Promoting Rule of Law in the Asia-Pacific
In our rapidly evolving global economy, international cooperation is critical to maintaining growth and prosperity through trade and investment. At the core of international cooperation is the notion that all persons and entities, including governments themselves, abide by common standards of transparency, accountability, and anti-corruption. In other words, the rule of law.
On March 29, the Asia Society Policy Institute held a panel discussion among experts in Asia-Pacific domestic and international law assessing the current state of play for rule of law in the region, and opportunities to promote accountability and anti-corruption.
Moderated by ASPI Vice President Wendy Cutler, the panelists discussed how the private sector and Asia-Pacific leaders can better harness international organizations and agreements to promote good governance and break down endemic problems like corruption that hamper fair and inclusive growth in the region.
Ombudsman of the Philippines Conchita Carpio Morales stressed the importance of regional fora as opportunities for policy makers to share best practices on anti-corruption measures to proactively guard against corruption, asserting that “an ounce of prevention is worth more than a pound of prosecution.”
Panelist Charles Levy agreed and added that it is “critically important that the processes by which laws are practiced, administered, and enforced are accessible, fair, and efficient. Justice has to be timely.”
As international trade agreements, particularly plurilateral deals, contain increasingly higher standards, the application of the rule of law domestically becomes increasingly important. Reflecting on this trend, Professor Yorizumi Watanabe noted that “corruption can be found within the protectionist grouping of domestic constituents,” or, in other words, protectionism tends to breed corruption. To promote better adherence to the rule of law in multilateral fora, Watanabe stressed the importance of peer-to-peer review of best practices.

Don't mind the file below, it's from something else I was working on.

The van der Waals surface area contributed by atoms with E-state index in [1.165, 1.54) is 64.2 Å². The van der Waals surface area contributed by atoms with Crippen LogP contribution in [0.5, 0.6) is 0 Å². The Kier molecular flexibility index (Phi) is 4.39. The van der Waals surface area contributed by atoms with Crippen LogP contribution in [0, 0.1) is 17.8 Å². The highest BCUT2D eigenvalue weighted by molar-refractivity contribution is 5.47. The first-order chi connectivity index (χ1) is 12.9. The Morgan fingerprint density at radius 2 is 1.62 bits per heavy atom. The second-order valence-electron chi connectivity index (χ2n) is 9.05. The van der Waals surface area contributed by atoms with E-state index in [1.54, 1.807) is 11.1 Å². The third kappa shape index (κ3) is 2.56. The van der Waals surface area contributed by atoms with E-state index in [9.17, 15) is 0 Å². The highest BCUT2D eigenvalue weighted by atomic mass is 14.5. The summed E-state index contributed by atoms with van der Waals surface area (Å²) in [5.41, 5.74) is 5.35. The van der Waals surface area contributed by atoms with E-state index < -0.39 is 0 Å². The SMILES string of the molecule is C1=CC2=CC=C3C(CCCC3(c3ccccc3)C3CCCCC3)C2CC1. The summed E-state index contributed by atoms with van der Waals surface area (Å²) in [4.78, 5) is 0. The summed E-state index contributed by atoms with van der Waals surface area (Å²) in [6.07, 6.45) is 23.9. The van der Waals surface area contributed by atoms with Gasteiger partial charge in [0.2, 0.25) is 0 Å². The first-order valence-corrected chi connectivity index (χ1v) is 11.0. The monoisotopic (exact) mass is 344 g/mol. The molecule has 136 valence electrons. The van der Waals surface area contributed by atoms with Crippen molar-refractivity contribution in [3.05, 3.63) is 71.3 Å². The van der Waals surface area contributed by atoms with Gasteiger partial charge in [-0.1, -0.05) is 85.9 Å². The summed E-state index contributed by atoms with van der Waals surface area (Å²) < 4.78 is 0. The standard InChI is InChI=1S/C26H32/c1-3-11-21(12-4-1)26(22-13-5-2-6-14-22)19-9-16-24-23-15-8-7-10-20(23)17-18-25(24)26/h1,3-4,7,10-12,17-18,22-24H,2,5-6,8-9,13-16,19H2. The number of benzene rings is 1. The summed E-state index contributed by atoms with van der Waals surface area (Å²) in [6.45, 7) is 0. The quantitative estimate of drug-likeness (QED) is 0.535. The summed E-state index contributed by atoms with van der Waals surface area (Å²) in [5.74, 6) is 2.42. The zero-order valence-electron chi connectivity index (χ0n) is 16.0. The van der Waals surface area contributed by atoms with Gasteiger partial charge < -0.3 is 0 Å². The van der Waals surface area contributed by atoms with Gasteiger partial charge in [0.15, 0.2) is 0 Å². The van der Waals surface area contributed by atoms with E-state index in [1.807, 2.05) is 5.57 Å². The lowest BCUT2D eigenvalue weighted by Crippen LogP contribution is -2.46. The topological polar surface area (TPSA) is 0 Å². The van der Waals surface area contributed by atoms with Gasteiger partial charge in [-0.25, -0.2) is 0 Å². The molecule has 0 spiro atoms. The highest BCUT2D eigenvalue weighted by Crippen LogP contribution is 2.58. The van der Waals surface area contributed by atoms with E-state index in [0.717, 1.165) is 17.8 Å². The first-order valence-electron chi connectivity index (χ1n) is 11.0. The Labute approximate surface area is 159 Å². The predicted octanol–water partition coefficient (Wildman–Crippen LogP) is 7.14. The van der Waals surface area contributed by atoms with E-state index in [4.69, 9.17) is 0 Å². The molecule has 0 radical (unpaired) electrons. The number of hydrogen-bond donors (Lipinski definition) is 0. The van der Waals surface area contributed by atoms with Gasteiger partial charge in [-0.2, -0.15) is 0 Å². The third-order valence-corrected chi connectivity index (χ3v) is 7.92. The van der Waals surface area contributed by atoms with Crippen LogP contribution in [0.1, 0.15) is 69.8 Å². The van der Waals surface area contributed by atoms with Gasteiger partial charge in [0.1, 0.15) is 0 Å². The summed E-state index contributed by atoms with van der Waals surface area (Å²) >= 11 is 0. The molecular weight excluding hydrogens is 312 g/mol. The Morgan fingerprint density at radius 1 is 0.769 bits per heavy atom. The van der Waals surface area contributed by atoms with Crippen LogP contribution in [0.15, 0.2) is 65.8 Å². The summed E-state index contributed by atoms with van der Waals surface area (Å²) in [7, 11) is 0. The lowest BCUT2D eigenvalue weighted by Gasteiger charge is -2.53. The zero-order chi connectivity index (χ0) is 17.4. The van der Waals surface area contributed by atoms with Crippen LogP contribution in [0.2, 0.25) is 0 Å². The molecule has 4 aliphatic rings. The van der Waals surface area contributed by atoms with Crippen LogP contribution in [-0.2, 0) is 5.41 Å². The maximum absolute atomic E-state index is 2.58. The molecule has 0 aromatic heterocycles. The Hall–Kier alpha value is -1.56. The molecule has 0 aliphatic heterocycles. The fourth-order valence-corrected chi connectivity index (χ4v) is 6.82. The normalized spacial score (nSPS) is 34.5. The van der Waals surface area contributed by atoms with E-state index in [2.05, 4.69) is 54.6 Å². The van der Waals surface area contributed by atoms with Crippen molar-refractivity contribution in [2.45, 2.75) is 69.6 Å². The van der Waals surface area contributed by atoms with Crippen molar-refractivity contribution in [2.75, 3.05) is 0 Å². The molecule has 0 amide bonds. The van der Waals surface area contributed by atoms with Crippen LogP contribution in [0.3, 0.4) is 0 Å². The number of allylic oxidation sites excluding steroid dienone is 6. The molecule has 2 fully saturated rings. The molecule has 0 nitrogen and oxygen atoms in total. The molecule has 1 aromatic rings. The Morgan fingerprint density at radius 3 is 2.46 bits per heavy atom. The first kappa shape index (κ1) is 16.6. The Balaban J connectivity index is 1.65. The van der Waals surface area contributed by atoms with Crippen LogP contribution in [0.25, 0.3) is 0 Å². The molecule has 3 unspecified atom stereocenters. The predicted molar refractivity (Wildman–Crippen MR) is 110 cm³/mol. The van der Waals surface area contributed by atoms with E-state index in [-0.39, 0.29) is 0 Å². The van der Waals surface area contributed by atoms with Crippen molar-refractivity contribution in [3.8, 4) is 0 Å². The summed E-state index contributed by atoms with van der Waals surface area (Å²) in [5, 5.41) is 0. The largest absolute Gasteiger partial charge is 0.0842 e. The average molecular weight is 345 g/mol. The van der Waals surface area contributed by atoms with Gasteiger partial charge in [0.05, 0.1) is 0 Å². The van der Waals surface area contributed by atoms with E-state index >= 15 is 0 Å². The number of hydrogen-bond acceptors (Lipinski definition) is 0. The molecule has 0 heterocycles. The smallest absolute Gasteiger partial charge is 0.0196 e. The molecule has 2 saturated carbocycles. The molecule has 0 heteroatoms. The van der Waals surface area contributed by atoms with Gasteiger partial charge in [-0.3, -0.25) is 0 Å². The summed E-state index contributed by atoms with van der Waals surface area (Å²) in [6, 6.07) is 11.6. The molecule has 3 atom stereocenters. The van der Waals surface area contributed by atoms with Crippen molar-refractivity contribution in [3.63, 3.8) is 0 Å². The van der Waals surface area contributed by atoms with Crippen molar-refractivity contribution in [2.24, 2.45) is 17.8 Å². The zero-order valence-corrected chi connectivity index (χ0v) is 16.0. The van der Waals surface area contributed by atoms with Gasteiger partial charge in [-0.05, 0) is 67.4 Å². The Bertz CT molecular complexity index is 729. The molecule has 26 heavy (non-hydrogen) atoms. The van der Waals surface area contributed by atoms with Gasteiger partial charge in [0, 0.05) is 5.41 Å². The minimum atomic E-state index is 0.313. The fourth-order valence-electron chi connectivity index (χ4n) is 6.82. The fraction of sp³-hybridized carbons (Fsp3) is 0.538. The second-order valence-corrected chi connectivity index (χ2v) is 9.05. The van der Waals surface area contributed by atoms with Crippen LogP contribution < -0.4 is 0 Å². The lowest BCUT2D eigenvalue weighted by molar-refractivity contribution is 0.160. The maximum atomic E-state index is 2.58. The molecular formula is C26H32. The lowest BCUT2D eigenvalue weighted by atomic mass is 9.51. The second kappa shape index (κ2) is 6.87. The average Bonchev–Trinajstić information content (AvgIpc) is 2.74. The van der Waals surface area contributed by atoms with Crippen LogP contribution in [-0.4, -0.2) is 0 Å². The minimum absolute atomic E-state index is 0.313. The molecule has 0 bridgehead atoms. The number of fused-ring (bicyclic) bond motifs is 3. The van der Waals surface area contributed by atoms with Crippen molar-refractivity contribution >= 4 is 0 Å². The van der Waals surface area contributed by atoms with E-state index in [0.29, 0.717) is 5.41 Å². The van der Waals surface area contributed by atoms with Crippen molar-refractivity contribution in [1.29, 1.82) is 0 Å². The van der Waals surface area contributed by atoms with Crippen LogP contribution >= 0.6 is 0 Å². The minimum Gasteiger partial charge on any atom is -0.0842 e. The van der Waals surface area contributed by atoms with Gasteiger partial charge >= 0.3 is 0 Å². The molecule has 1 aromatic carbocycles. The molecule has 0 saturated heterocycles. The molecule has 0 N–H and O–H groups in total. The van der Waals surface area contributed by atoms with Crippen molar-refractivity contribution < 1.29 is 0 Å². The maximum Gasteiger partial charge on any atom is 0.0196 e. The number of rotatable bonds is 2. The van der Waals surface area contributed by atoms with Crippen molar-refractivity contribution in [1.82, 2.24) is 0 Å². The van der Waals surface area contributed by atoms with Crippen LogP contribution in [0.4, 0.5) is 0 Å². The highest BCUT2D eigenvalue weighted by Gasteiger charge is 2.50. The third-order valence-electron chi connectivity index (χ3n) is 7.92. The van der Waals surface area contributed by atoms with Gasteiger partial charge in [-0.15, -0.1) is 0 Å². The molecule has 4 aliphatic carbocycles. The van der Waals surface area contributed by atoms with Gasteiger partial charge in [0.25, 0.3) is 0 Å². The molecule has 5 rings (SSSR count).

In the South China Morning Post, Wendy Cutler explains why Asian economies are likely to pay great attention to the NAFTA renegotiation.
Highlights from ASPI's launch event for a report that lays out a roadmap for trade and economic integration in the Asia-Pacific region.
On December 6, 2016 at Asia Society Switzerland, Wendy Cutler discussed the future of trade if the U.S. pulls out of the Trans Pacific Partnership.
At a JIIA-ASPI forum in Tokyo on September 16, 2016, experts discussed prospects for the Trans-Pacific Partnership (TPP) and Regional Comprehensive Economic Partnership (RCEP).
In an article in Fortune, Wendy Cutler argues that the Trans-Pacific Partnership isn't perfect, but that it will boost economic growth and create high-paying jobs in the United States.